Every year, I eagerly await tomato season. Tomatoes, along with watermelon and corn, are a few things that makes summer (my least favorite season) entirely bearable for me, much like how Christmas sees so many people through the darkest part of winter.
I have a mad crazy love affair with dry farmed early girl tomatoes. I’ll buy pounds of them at the farmers’ market and savor them throughout the week, slicing them and eating them raw (or sometimes, with a sprinkle of sugar, a guilty pleasure)…or making them into soups, or sauteeing them with garlic and olive oil and basil and tossing them with pasta…or eating them with fresh mozzarella drizzled with balsamic vinegar…the list goes on!
Some people have their preferred dry farmed early girl tomato vendors–there’s, for instance, a rivalry between Ella Bella and Dirty Girl. Foodies like to debate between these two farms. I’ve done my own taste tests–but find them both so very delectable. I tried them side by side and found Ella Bella tangier, saltier…and Dirty Girl sweeter. I preferred the Ella Bellas that week. But then the next week, the tomato tastes changed again, and I found myself preferring Dirty Girl tomatoes. I presume things like the sun, temperature, soil…all the things that make up “terroir” influence the tomatoes!
Nevermind, they’re delicious! And I will a dry farmed early girl from most any farm.
And then later on in the season, if I’ve planted early girls (like I did this year) in the garden, I’ll start eating my dry farmed early girls straight off the plant. Mrmmmm. Nothing beats a tomato fresh off the living vine. That burst of umami, the kind that tells you about every ray of sunshine that ever hit that plant and made it happy. THAT taste hits your tastebuds. It makes my toes curl with pleasure.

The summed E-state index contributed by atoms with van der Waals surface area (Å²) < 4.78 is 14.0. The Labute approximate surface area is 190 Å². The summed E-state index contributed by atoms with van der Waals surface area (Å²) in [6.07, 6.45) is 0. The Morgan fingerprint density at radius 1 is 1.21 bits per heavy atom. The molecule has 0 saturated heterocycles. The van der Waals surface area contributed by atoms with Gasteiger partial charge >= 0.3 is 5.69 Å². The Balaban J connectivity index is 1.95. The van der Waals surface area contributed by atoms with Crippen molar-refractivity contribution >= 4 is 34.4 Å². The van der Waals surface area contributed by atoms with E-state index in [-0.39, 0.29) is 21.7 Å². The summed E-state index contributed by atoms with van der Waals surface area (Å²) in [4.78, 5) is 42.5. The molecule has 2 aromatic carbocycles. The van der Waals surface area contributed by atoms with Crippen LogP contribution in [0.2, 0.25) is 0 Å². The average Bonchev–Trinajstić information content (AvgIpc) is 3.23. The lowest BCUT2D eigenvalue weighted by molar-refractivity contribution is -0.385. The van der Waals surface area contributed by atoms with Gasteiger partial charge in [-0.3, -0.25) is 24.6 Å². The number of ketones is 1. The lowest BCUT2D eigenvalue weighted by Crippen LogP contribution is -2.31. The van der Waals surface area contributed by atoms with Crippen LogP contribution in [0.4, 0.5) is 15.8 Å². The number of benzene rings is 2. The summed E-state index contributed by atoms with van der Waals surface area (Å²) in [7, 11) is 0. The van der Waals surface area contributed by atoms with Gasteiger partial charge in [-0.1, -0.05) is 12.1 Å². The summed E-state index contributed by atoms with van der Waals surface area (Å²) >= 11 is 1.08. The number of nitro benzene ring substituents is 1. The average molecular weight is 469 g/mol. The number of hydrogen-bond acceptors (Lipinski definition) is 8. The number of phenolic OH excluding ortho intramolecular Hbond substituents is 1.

I had the first black krim heirloom tomato off my plant last week (yes, it’s a late bloomer) and it made me ecstatic too. Next year, along with early girls, I’m definitely planting another black krim…and will plant a momotaro to boot. Dry farmed early girls, black krim, momotaro, and odoriko are my favorite tomatoes.
It’s officially Autumn now, my favorite time of the year. But even my favorite time of year is not without its sadness–for tomato season will soon hit its close. If you’re lucky like I am, you live in an area where that season doesn’t close for at least another month.
But even so, it’s time to think ahead. Yummy stews and crisp apples and cool and refreshing breezes lay ahead of us.
And we’ll miss the tomato. I’ll miss the tomato. Especially dry farmed early girls.
And I’m determined, this year, to not miss it TOO much. So–Connie and I got together and canned some tomatoes today.
We’re novices at canning tomatoes. I figured that even if we made mistakes, we’d make them together and have lots of fun on a balmy Autumn Sunday. We met up at the farmers’ market, where we bought about 10 pounds of tomatoes: San Marzano and dry farmed early girl tomatoes. (We also hit Blue Bottle coffee and fortified beforehand). The tomato vendors got visibly excited when we mentioned we’d be canning–they had some tomatoes in flats hidden in the truck! They could sell them to us at a discount! Then balked when we said we needed only five pounds of San Marzano.
Now WHY, we thought would we want more than 5 pounds of San Marzano tomatoes (we got another 5 pounds of early girls)?! Isn’t that an AWFUL lot of tomatoes to begin with?